The name was originally written in the Hebrew pictographic script. When Israel was taken into Babylonian exile in 597 BC, they found the Aramaic square script easier to write and adopted it for writing Hebrew. At this point the name was written as יהוה. The square Aramaic script adopted by Israel is the same script used today to write Hebrew.
Sometime between the exile and the first century A.D. the use of the name יהוה fell into disuse. It no longer was acceptable to pronounce the name of יהוה, as it was deemed too holy to pronounce. Israel also believed that the actual pronunciation of the name could not be known for certainty. In order to prevent a mispronunciation of the name, they elected not to pronounce the name. This non-use of the name was based, in part, on the command found in the Ten Commandments.
“You shall not lift up the name of YHWH (יהוה) your God falsely because YHWH (יהוה) will not consider innocent anyone who lifts up his name falsely”. Exodus 20:7
It became common during this time to use a different word, called a euphemism, as a replacement for the name. Some of the more common “euphemisms” were “Adonai” (my lord), “hashem” (the name), “shamayim” (heaven) and “hagibur” (the power). Over time, these euphemisms also began to be used to replace other names of God such as Elohiym.
When the Masorites came to the name YHWH, they had a dilemma, how do you add vowels to a word where the pronunciation is not known, and, as they understood it, a sin to pronounce incorrectly? Their decision was to take the vowels from the Hebrew word Adonai – Lord, the standard euphemism for יהוה, and place them in the name hיהוה (YHWH).
Many possible pronunciations for this name have been proposed over the centuries, some of the more common (most used and accepted) ones are Yehovah, Yahveh, Yahweh, Yahueh and Yahuah. While the actual pronunciation cannot be determined with complete accuracy, there are some clues within the Biblical text that can assist with the pronunciation of the name. We go into more detail in our Hebrew studies.
The word “name” is the usual translation for the Hebrew word “shem”. Though the word “shem” has the meaning of a “name”, the Hebraic meaning of the word goes far beyond our simple Western understanding of a “name”.
By gathering together all the words derived from the parent root “shem”, and looking for the common thread that each have in common, we can discover the original Hebraic meaning of the parent root. Each of the words has the basic meaning of a “wind” within them. ”neshemah” is the wind, or breath, of man, ”shamayim”is the wind of the skies, “shamam”, “shememah” and “yasham” is the desolation caused by a dry wind. From this we can conclude that the ancient Hebraic meaning of “shem” is “wind” or “breath”.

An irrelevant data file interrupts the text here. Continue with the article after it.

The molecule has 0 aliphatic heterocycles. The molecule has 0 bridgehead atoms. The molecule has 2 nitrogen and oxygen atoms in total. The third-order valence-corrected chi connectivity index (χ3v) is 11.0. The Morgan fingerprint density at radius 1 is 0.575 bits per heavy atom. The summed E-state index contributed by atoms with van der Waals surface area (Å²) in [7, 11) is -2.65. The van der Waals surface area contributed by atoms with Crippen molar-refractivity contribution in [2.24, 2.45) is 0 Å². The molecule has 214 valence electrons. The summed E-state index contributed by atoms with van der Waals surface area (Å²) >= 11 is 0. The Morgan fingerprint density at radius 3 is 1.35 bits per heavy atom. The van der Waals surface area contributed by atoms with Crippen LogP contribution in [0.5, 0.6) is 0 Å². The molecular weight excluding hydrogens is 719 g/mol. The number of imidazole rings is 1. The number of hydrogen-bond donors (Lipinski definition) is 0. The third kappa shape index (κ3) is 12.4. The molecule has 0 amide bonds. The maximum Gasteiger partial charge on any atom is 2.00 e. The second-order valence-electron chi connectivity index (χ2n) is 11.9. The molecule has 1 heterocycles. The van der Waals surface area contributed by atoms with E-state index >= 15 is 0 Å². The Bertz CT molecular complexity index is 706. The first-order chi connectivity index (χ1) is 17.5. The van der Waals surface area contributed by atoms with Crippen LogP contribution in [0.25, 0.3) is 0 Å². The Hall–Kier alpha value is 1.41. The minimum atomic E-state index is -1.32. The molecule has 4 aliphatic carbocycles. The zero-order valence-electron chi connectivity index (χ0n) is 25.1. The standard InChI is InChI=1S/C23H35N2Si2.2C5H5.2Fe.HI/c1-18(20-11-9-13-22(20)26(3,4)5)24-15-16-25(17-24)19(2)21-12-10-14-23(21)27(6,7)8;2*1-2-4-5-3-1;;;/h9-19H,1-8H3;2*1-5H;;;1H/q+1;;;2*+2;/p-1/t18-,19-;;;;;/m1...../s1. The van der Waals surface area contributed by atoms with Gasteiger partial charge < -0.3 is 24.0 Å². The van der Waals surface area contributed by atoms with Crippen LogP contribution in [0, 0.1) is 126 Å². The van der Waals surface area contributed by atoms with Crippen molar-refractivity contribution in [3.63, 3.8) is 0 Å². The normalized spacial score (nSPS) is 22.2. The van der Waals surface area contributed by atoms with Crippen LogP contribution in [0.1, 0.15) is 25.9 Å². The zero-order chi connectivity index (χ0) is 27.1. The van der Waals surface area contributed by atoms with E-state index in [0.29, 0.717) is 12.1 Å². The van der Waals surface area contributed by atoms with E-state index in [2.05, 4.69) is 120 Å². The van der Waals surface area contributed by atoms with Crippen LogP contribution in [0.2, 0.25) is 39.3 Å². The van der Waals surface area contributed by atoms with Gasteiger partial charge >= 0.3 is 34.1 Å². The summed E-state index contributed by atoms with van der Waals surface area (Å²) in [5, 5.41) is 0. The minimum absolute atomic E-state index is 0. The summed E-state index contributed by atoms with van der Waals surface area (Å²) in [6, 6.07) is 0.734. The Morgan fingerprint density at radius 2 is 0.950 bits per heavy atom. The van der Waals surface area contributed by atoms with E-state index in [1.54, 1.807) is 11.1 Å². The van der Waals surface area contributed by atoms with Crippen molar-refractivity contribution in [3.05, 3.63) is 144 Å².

The “shem” of a man is his breath, which in the Hebraic Eastern mind is the essence or character of the individual. The actions of the individual will always be related to his character. From this we understand that the “shem”, the breath, is the place of origin of all the actions of the individual. The following are a few passages that demonstrate this Hebraic understanding of “shem”.
“O God, in your name “shem” save me; and in your strength rescue me”. Psalms 54:1
“O LORD, your name “shem” is forever; O LORD, your fame is from generation to generation”. Psalms 135:13
Let’s take this example of “the Name” and “the argument”…
In the debate over the pronunciation of the sacred name יהוה (YHWH), I have frequently heard people say, “Jehovah is not the sacred name because there is no “J” in Hebrew.”
In my opinion this is a very ignorant (and I use this word respectfully and simply meaning “a lack of knowledge”) argument.
Of course Hebrew does not have a “J,” but it also does not have a E, H, O, V or A. These are Latin letters and Hebrew is written with Hebrew letters.
A better statement would be, “Jehovah is not the sacred name because there is no “J” sound in Hebrew.” But this is also an ignorant statement.
In English the letter “J” is pronounced as “dg,” and it is true that there is no “dg” sound in Hebrew. However, in many other languages, such as in the Slavic languages and in German, the “J” is pronounced the same as the English “Y,” which is the same sound as the Hebrew letter yud, the first letter in the sacred name.
Even stranger, I have heard people say, “it is not Jehovah, it is Yehowah.” In the Slavic languages, such as Slovene, “Jehovah” would be pronounced “Yehowah.”
I mean no disrespect but I always chuckle (to myself) at those who think that if you are not spelling or pronouncing this the correct way then you are not worshiping the true God of the Bible.
This is because of a Western mindset that sees a Name as just a way of identification vs the concept of authority and nature/character.
Many will argue; It’s YHVH not YHWH. Then I would argue… It is יהוה, and not YHVH or YHWH!!
We believe that among the Jews Yeshuah spoke Hebrew. Among others He spoke Aramaic, the lingua Franca of the day. In our Hebrew studies, we go into some of the evidence for this and show how those who persist that the Jews did not speak Hebrew are using out dated sources and research.
It is our opinion that The Father do not care that much how we pronounce His name. Many of us have followed God, using the names Lord/God/Jesus/Christ, etc to get where we are spiritually. He doesn’t change because we now call Him differently. He never changes.
From a Hebraic perspective, knowing someone’s name isn’t knowing how to pronounce it, it’s knowing the person intimately and knowing their character. The Hebrew word shem, usually translated as name, more literally means character.
Therefore, we refuse to argue about the Name of our Creator, and rather try to focus on growing in His “shem” (character/nature).